Print this page

2013 Bi-Weekly Market Briefings

CORN

Corn continues its yo-yo movement as dictated by weather or weather forecasts. Planting delays have pushed December as high as $5.70 in the last two weeks. Now, with indications planters are moving at high speed in some areas, the market is on a downward spiral with old support at $5.25 and the late April dip to $5.17 becoming a near-term target. Old crop July could never close the March stocks report gap that stretches to $6.76, reaching a peak of $6.69 before retracing to the downside toward recent support at$6.10. For now, recent highs and lows mark the trading range, but that could change with the weather. Sustained good conditions push the market lower, while delays give higher pricing opportunities.

SOYBEANS

Soybeans remain a “tale of two markets.” Old crop is moving sideward in a dollar range, with bottom side support between $13.40 and $13.25 and resistance at the recent spike high of $14.25. That is likely to remain the pattern until this year’s U.S. crop is well established, as producers remain tight holders and reluctant sellers. However, the change of importing South American beans increases every day, and that tips the scale lower. On the other hand, new crop November is on a long-term downtrend stretching from the early February high of $13.51 to the recent dip to $11.87. The longer the weather delays corn planting, the larger the soybean acreage will be and the greater the chance of challenging support at $11.40 or even lower. Trendline resistance is at $12.25 and sliding lower each day. Any rebound toward $12.50 should be viewed as a pricing opportunity.

WHEAT

Wheat broke a long-term downtrend the last week of April. Typically, that would be followed by a significant rebound, but in this case, July futures have been stymied around $7.36 or just short of the previous high of $7.40. Now the market appears to be range bound between $7.40 and the recent low of $6.65. A close above this range and old support at $7.52 would essentially signal additional upside opportunity. Improving export demand, if sustained, could tip this market that direction.

COTTON

Cotton planting continues to lag behind the five-year average. Just 17 percent of the crop was planted by May 5, compared to 27 percent normally. Texas, with most the acreage, is just 16 percent planted. Arkansas, at five percent, lags way behind the five-year average of 35 percent and a whopping 73 percent last year. All that said, corn planting delays in the Mid-South and Southeast likely pushed some acreage back to cotton. December futures broke a short-term downtrend this week with a move above 86 cents. Consecutive closes above the trendline are needed to suggest the market will retest resistance just above 89 cents.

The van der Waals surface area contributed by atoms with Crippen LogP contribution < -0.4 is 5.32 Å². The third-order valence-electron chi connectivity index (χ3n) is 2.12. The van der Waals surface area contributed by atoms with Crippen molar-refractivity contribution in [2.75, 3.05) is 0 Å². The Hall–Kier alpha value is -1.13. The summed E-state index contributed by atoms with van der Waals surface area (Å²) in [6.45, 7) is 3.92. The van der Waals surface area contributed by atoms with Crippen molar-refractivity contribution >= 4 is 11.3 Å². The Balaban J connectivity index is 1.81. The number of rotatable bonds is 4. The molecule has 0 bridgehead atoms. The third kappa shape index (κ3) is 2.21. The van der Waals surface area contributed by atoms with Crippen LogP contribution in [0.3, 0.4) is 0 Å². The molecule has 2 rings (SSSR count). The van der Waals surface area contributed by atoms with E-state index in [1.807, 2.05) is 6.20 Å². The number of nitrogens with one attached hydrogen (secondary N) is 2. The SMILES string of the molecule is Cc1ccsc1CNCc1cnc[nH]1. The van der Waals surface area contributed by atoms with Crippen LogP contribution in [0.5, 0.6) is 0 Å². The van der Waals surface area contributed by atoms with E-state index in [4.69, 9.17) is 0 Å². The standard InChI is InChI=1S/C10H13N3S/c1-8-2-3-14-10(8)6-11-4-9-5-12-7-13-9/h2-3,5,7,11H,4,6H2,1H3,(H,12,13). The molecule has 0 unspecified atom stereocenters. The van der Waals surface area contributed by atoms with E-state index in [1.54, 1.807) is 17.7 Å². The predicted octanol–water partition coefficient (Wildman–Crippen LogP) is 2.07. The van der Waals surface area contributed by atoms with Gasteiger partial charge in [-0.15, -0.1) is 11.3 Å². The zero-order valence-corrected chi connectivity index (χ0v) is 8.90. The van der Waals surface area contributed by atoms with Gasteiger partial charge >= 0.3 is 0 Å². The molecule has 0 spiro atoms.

RICE

Rice trading is a “mixed” bag. The U.S. market remains firm with good export business, including TRQ trade to Columbia, sales to Iran and continued steady movement to Haiti. South America is actively selling to Iraq and Iran. The other side of the globe is a different story. Thai intervention stocks appear to be swelling, and storage is being overextended with second crop harvest near. Quoted price levels are well above those of Vietnam, India and Pakistan. Supplies in that part of the world are extensive. U.S. stocks are dwindling, with mills in Texas and Louisiana looking elsewhere for supplies. Meantime, U.S. planting is behind normal with Arkansas at 48 percent planted on May 5 compared to 72 percent for the five-year average. Mississippi, at 14 percent compared to 80 percent, is even farther behind. Louisiana and Texas are near completion, while Missouri and California are ahead of their five-year average. Another interesting year, no doubt.

CATTLE

Live cattle futures charts have taken on a negative appearance over the past week or so. Live cattle are under pressure from weak beef prices and large market-ready supplies. A huge gap was left on the monthly chart when June became the lead contract. On the daily chart, June could be headed for a retest of support below $119.50. Feeders have turned lower again on weak cash feeder prices and profit taking after recent gains. August feeders have support at the recent low of $144.50.

HOGS

Hog futures have been supported this week by improving cash hog prices and higher cutout values. Tight hog supplies are also supportive, but futures’ premium to cash could limit the upside potential of the market. June futures are building support at $91.17 ½, and will have resistance at $92.37 ½.

DAIRY

Milk production in the Southeast increased this week as mild weather improved cow-comfort levels. Class I demand continues to decline as universities are completing their spring terms. Recent rains have improved some pastures and forage regrowth, but more is needed. Producers continue to be faced with high hay prices and fairly tight feed rations. Milk production increases combined with lower Class I demand caused 130 spot loads to be exported this week. Milk supplies are nearly in balance with demand in the Southeast region. Manufacturing milk supplies are approaching contract minimums. Class I demand showed some marginal increases this week as some plants added on a few loads. Demand for cream has fallen flat as ice cream production is yet to be in full swing. Demand from cream cheese remains steady at best. Current supplies quickly exceed demand with many loads having trouble finding a home, requiring out-of-region discount sales. Cream multiples for all classes moved lower and ranged $1.10-$1.28 with out-of-region shipments at the low end of the range.

Back to 2013 Bi-Weekly Market Briefings
Back to Bi-Weekly Market Briefings Index